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When competition forces the market to serve the poorest

Dilip Ratha's picture

Poor people are not used to receiving customized services from businesses that are usually vying to serve rich customers. Every now and then, however, one comes across an example that defies convention. The example I have in mind is the story of Esterelle, a remittance agent who goes to the migrant camps in Abu Dhabi to provide remittance services to poor migrant workers from Bangladesh and the Philippines and other countries. In a story published today - Bringing it all back home - John Gravois describes how Esterelle provides not just a standard remittance service, but actually deposit and loan services customized to the needs of the poor individuals. And she does it for profit, not charity (even though the story hints at this motive). Charity is not sustainable; profit motive is.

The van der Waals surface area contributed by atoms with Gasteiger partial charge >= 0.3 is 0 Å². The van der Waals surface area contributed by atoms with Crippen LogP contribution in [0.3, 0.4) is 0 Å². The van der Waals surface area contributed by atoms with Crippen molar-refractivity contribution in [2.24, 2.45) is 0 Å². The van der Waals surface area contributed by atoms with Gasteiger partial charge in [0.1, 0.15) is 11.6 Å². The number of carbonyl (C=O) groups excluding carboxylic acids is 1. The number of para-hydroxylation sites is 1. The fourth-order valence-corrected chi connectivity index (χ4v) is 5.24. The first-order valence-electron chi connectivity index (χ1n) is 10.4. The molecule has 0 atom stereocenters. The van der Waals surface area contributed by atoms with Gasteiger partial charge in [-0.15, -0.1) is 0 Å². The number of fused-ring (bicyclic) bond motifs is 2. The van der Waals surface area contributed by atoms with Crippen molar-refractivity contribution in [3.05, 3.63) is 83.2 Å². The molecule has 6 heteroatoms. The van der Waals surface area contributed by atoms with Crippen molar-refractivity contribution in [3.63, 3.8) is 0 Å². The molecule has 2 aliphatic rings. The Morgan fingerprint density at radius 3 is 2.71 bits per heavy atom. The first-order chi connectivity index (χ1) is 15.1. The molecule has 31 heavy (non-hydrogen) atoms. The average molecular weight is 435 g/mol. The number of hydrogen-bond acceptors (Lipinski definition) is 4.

This example is also an exception to the notion that services for the poor must rely on state subsidies and earmarks. When small numbers add up to create large profit opportunities, market competition can pressure businesses to provide customized services for the poor at market prices. Such services are likely to be more sustainable over time than those relying on public or private subsidies.

The key to such market arrangements, of course, is competition. The remittance market in Abu Dhabi and Dubai is large. Annual outward remittances from the UAE exceed $10 billion and may actually be closer to   $15 billion (sad that we don't know the actual data). As information about the size of the market has become more credible, competition among remittance service providers has become intense (see my earlier post "Dubious Dubai"). The regulatory environment in these remittance markets imposes minimal entry barriers for new players. And the crisis of late has made the rich look vulnerable, shifting attention to profit opportunities that may be thin, but resilient. As John says, "While global private investors trimmed their sails and retreated to safe harbours, migrant labourers mainly weathered the storm." Remittances have become even more important in these markets than before.

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